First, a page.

Putting pensioner poverty in context

In Politics UK today:

During questions to the department for work and pensions, Labour MP Holly Lynch told a story of how she had received a letter from an elderly constituent who was just above the benefit threshold and who is complete desperation. “I cannot afford to live” he said, and signed the letter of as ‘Yours, truly, broken.’


Lynch is the MP for Halifax.

Context is always important if rarely there in journalism.

Here are two pieces:

First, while pensioner poverty is always to be deplored, other groups are more likely to be in poverty. See:


Second, while pensioner poverty in Scotland is unacceptably common, it is less so than in England or Wales where Conservative and Labour governments are responsible. See:


Why is pensioner poverty lower in Scotland? Free prescriptions, bus passes and more affordable housing?


5 thoughts on “Putting pensioner poverty in context

  1. The UK is currently reducing the amount of Total Public Spending spent on pensions :
    2022-23 – 10.4 % , down from 11.1 % in 2021-22 .
    ( 5.5% of GDP – the AVERAGE across the EU is approx 12 % )

    Liked by 2 people

  2. When the old age pension is half that of the living wage it tells you all you need to know about the governments attitude to pensioners – either work until you die or die on the breadline unless you are fortunate enough to have a private pension or public services pension to top it up. Given the colossal failure of private pensions over the last twenty years it’s not surprising that even people with a private pension have difficulty as they more often than not are paying out significantly less than the government pension.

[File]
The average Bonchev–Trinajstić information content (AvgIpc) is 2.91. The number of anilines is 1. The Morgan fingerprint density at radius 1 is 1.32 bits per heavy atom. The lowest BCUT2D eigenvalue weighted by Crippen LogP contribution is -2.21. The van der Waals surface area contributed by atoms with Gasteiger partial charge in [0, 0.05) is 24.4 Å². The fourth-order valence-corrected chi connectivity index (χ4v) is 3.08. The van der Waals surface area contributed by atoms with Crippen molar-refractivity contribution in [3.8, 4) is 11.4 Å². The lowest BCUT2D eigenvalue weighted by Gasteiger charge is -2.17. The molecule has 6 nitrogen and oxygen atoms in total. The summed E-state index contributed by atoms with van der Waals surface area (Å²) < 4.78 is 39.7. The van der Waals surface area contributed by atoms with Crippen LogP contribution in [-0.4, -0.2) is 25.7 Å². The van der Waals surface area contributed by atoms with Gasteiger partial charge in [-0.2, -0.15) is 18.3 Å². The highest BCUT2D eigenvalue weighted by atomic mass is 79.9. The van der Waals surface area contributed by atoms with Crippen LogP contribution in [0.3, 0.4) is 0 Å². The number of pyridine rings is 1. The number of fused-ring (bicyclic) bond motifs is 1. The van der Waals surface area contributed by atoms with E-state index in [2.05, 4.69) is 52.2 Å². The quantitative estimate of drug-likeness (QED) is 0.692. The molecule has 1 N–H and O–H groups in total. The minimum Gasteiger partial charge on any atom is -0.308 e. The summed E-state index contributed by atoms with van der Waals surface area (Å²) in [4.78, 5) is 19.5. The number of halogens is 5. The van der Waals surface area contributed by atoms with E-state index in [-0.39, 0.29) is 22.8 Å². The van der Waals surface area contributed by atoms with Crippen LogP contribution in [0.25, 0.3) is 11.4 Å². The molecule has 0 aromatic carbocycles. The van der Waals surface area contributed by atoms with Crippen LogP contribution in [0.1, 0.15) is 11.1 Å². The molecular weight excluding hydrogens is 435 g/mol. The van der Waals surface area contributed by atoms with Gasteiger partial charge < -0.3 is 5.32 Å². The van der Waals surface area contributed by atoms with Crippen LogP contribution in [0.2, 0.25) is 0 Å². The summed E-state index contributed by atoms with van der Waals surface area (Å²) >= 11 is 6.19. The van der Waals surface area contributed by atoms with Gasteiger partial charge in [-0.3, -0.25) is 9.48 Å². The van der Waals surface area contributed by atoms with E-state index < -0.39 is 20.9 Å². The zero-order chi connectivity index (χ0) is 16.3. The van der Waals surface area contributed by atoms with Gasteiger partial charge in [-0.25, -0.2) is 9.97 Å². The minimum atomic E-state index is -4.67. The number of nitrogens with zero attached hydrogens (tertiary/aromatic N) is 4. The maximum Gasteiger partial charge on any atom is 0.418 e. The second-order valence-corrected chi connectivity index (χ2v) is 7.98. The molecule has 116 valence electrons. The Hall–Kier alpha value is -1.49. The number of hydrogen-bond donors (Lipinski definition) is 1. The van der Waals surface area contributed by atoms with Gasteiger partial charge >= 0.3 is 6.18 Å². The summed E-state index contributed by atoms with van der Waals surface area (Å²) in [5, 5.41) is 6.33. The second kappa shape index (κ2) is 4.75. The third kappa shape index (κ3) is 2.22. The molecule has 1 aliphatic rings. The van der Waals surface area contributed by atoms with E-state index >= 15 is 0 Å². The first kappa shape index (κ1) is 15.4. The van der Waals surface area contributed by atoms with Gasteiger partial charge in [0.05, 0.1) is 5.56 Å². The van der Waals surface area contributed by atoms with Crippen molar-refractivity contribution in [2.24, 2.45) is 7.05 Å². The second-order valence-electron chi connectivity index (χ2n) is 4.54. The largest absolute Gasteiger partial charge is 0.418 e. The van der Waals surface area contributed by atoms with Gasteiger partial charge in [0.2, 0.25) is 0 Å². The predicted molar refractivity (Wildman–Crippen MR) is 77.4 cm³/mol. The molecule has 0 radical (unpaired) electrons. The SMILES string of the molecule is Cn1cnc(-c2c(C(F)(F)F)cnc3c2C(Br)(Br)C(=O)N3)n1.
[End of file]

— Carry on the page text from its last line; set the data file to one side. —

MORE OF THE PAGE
Liked by 3 people

  3. UK pensions/benefits £250Billion. Higher because of COVID. Administration costs £240Billion. Funding COVID. £270Billion over two years. £370Billion over a lifetime. If pensions were increased benefits and admin costs would fall.

    UK Gov revenues £800Billion. Spent £900Billion. UK Gov Accounts 2019/20. Published June 2022.

    Scotland pays it’s own pension/benefits from monies raised in Scotland. £70Billion a year.
    UK Gov spending – funding included monies spent on COVID. Borrowed?

    Increased Defence spending £5Billion. Instead of increasing essential healthcare funding.


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